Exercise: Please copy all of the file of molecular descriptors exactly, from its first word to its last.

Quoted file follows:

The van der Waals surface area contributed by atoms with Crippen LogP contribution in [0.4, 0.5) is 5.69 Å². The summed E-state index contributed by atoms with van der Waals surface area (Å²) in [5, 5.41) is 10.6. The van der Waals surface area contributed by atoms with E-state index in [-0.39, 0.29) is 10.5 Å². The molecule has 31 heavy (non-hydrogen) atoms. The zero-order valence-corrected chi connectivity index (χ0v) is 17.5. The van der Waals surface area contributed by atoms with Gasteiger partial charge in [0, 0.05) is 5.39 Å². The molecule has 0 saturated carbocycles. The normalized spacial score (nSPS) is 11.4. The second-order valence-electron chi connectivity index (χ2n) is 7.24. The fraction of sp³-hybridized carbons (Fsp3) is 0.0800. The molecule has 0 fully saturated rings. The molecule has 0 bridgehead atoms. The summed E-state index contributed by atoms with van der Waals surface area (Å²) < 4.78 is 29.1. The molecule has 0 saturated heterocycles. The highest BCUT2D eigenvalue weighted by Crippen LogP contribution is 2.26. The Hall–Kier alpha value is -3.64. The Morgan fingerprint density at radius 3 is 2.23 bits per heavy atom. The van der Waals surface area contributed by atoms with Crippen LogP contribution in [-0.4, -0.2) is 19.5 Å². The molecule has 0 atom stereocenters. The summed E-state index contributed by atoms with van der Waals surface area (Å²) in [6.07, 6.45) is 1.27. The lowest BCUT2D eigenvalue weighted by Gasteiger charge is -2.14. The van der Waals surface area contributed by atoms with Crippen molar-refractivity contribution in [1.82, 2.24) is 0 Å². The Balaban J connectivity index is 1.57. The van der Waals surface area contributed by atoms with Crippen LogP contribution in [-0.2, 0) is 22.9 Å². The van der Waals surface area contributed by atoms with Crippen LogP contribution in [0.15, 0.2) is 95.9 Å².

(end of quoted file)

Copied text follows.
The van der Waals surface area contributed by atoms with Crippen LogP contribution in [0.4, 0.5) is 5.69 Å². The summed E-state index contributed by atoms with van der Waals surface area (Å²) in [5, 5.41) is 10.6. The van der Waals surface area contributed by atoms with E-state index in [-0.39, 0.29) is 10.5 Å². The molecule has 31 heavy (non-hydrogen) atoms. The zero-order valence-corrected chi connectivity index (χ0v) is 17.5. The van der Waals surface area contributed by atoms with Gasteiger partial charge in [0, 0.05) is 5.39 Å². The molecule has 0 saturated carbocycles. The normalized spacial score (nSPS) is 11.4. The second-order valence-electron chi connectivity index (χ2n) is 7.24. The fraction of sp³-hybridized carbons (Fsp3) is 0.0800. The molecule has 0 fully saturated rings. The molecule has 0 bridgehead atoms. The summed E-state index contributed by atoms with van der Waals surface area (Å²) < 4.78 is 29.1. The molecule has 0 saturated heterocycles. The highest BCUT2D eigenvalue weighted by Crippen LogP contribution is 2.26. The Hall–Kier alpha value is -3.64. The Morgan fingerprint density at radius 3 is 2.23 bits per heavy atom. The van der Waals surface area contributed by atoms with Crippen LogP contribution in [-0.4, -0.2) is 19.5 Å². The molecule has 0 atom stereocenters. The summed E-state index contributed by atoms with van der Waals surface area (Å²) in [6.07, 6.45) is 1.27. The lowest BCUT2D eigenvalue weighted by Gasteiger charge is -2.14. The van der Waals surface area contributed by atoms with Crippen molar-refractivity contribution in [1.82, 2.24) is 0 Å². The Balaban J connectivity index is 1.57. The van der Waals surface area contributed by atoms with Crippen LogP contribution in [-0.2, 0) is 22.9 Å². The van der Waals surface area contributed by atoms with Crippen LogP contribution in [0.15, 0.2) is 95.9 Å².